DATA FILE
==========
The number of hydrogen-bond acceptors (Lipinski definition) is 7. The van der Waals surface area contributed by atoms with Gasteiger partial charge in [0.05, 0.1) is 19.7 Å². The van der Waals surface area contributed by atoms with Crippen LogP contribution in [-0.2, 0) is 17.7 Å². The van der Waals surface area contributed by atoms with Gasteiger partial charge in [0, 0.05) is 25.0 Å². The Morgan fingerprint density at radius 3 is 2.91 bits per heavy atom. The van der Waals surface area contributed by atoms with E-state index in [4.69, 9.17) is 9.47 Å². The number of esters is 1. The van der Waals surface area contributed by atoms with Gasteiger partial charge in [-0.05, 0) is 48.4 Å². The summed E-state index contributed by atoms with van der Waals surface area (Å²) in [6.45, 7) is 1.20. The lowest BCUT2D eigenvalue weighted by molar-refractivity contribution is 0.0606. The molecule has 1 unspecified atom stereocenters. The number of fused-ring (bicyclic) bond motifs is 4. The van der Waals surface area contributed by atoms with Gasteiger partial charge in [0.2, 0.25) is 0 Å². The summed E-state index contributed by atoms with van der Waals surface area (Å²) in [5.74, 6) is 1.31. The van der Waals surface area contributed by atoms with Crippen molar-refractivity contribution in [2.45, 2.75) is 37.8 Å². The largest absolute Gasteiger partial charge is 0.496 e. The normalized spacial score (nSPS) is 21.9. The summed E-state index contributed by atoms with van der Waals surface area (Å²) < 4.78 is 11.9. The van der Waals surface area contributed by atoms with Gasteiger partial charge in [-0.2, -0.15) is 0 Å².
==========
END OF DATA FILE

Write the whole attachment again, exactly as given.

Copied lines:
The number of hydrogen-bond acceptors (Lipinski definition) is 7. The van der Waals surface area contributed by atoms with Gasteiger partial charge in [0.05, 0.1) is 19.7 Å². The van der Waals surface area contributed by atoms with Crippen LogP contribution in [-0.2, 0) is 17.7 Å². The van der Waals surface area contributed by atoms with Gasteiger partial charge in [0, 0.05) is 25.0 Å². The Morgan fingerprint density at radius 3 is 2.91 bits per heavy atom. The van der Waals surface area contributed by atoms with E-state index in [4.69, 9.17) is 9.47 Å². The number of esters is 1. The van der Waals surface area contributed by atoms with Gasteiger partial charge in [-0.05, 0) is 48.4 Å². The summed E-state index contributed by atoms with van der Waals surface area (Å²) in [6.45, 7) is 1.20. The lowest BCUT2D eigenvalue weighted by molar-refractivity contribution is 0.0606. The molecule has 1 unspecified atom stereocenters. The number of fused-ring (bicyclic) bond motifs is 4. The van der Waals surface area contributed by atoms with Gasteiger partial charge in [0.2, 0.25) is 0 Å². The summed E-state index contributed by atoms with van der Waals surface area (Å²) in [5.74, 6) is 1.31. The van der Waals surface area contributed by atoms with Crippen molar-refractivity contribution in [2.45, 2.75) is 37.8 Å². The largest absolute Gasteiger partial charge is 0.496 e. The normalized spacial score (nSPS) is 21.9. The summed E-state index contributed by atoms with van der Waals surface area (Å²) < 4.78 is 11.9. The van der Waals surface area contributed by atoms with Gasteiger partial charge in [-0.2, -0.15) is 0 Å².